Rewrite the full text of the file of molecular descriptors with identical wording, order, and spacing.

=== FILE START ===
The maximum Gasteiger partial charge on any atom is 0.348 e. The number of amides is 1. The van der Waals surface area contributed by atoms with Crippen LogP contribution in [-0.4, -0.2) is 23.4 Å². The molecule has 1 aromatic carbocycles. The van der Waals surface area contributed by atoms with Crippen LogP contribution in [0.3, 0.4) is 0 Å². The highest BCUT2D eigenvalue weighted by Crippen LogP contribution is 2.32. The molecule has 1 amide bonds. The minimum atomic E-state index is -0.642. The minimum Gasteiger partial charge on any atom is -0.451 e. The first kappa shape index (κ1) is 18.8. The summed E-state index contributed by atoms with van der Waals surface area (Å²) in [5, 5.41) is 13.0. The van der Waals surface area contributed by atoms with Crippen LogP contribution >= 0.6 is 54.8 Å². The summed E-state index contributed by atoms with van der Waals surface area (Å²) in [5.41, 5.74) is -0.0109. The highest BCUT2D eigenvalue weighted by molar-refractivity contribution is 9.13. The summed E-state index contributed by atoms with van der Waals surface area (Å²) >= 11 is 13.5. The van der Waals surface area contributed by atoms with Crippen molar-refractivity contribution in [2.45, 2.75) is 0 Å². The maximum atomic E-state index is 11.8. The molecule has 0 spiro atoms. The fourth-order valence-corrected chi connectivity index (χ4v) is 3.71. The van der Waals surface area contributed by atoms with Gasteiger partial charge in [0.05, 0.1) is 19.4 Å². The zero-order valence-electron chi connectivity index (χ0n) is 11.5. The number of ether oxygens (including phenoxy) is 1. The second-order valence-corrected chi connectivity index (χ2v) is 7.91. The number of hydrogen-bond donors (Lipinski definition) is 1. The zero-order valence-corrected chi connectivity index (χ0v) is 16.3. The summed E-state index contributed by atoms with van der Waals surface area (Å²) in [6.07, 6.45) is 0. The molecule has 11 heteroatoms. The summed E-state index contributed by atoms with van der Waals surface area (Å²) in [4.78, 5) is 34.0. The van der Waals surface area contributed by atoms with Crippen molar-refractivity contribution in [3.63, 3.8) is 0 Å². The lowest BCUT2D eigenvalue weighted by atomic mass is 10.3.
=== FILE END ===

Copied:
The maximum Gasteiger partial charge on any atom is 0.348 e. The number of amides is 1. The van der Waals surface area contributed by atoms with Crippen LogP contribution in [-0.4, -0.2) is 23.4 Å². The molecule has 1 aromatic carbocycles. The van der Waals surface area contributed by atoms with Crippen LogP contribution in [0.3, 0.4) is 0 Å². The highest BCUT2D eigenvalue weighted by Crippen LogP contribution is 2.32. The molecule has 1 amide bonds. The minimum atomic E-state index is -0.642. The minimum Gasteiger partial charge on any atom is -0.451 e. The first kappa shape index (κ1) is 18.8. The summed E-state index contributed by atoms with van der Waals surface area (Å²) in [5, 5.41) is 13.0. The van der Waals surface area contributed by atoms with Crippen LogP contribution >= 0.6 is 54.8 Å². The summed E-state index contributed by atoms with van der Waals surface area (Å²) in [5.41, 5.74) is -0.0109. The highest BCUT2D eigenvalue weighted by molar-refractivity contribution is 9.13. The summed E-state index contributed by atoms with van der Waals surface area (Å²) >= 11 is 13.5. The van der Waals surface area contributed by atoms with Crippen molar-refractivity contribution in [2.45, 2.75) is 0 Å². The maximum atomic E-state index is 11.8. The molecule has 0 spiro atoms. The fourth-order valence-corrected chi connectivity index (χ4v) is 3.71. The van der Waals surface area contributed by atoms with Gasteiger partial charge in [0.05, 0.1) is 19.4 Å². The zero-order valence-electron chi connectivity index (χ0n) is 11.5. The number of ether oxygens (including phenoxy) is 1. The second-order valence-corrected chi connectivity index (χ2v) is 7.91. The number of hydrogen-bond donors (Lipinski definition) is 1. The zero-order valence-corrected chi connectivity index (χ0v) is 16.3. The summed E-state index contributed by atoms with van der Waals surface area (Å²) in [6.07, 6.45) is 0. The molecule has 11 heteroatoms. The summed E-state index contributed by atoms with van der Waals surface area (Å²) in [4.78, 5) is 34.0. The van der Waals surface area contributed by atoms with Crippen molar-refractivity contribution in [3.63, 3.8) is 0 Å². The lowest BCUT2D eigenvalue weighted by atomic mass is 10.3.